Robyn Hitchcock

Robyn Sings

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Robyn Sings Review

by Brian Downing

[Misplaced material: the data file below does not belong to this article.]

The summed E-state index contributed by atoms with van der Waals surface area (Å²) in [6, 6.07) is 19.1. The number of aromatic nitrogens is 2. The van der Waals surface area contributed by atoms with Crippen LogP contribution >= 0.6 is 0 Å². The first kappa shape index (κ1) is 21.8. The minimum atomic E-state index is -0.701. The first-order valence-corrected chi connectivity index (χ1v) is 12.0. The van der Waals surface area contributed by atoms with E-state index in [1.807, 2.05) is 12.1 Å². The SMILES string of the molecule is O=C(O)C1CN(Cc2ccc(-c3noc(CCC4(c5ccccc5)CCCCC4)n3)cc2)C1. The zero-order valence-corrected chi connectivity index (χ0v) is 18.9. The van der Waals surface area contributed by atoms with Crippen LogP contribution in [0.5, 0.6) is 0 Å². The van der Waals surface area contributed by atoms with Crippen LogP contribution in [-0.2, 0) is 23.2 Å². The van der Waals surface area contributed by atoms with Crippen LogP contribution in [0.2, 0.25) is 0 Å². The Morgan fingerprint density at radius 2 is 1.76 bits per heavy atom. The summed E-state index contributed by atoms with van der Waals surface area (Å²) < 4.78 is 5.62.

Robyn Hitchcock has covered a multitude of artists throughout his career, wowing concert audiences with his ability to spontaneously recall obscure songs and a penchant for making such numbers seem like his own. While his voice and songcraft have usually led to quick comparisons with Syd Barrett and the Beatles, his surreal lyrics and acoustic bent are both the exclusive offspring of Bob Dylan's mid-'60s work. Robyn Sings is a two-disc tribute to this influence, albeit with much more melody aboard than one would normally associate with Dylan's material. As mentioned, the first disc is the keeper of the two and includes live versions of some of Dylan's most well-known acoustic songs, recorded on tour at various American locales in 1999 and 2000. Without sounding sacrilegious, Hitchcock's voice is more pleasing than Dylan's and his acoustic guitar playing is also better, making his versions, much like the Byrds' and Jimi Hendrix's before him, arguably superior to the Dylan takes. Hitchcock calls "Visions of Johanna" his favorite song, and it's easy to imagine this cut, or "Desolation Row," seamlessly nestled on one of his own albums. "It's All Over Now, Baby Blue" can also be seen as a definitive cover, successfully mixing the moods of Hitchcock's own "Wide Open Star" and "Chinese Bones." Hitchcock already released a similar album entitled Royal Queen Albert & Beautiful Homer that captured a 30th anniversary tribute to Dylan's famous Royal Albert Hall concert, and the second disc of Robyn Sings simply reprises that release. This disc isn't as essential, as it contains a DAT-sourced audience recording of Hitchcock and his band recreating the concert in competent but unnecessary fashion. The sound quality aside, that event was truly too unique to be repeated and isn't as conducive to replication as the material from the fist disc. Hitchcock has released more than a half dozen "specialty" releases since he became a solo troubadour of sorts, after he and the Egyptians parted ways in 1994. Some may view this onslaught of rarities, alternate mixes, demos, live recordings, and cover albums as a sign of a dwindling muse, but on the contrary, it actually shows Hitchcock's talent to be just too abundant and varied to be contained on mere studio efforts.

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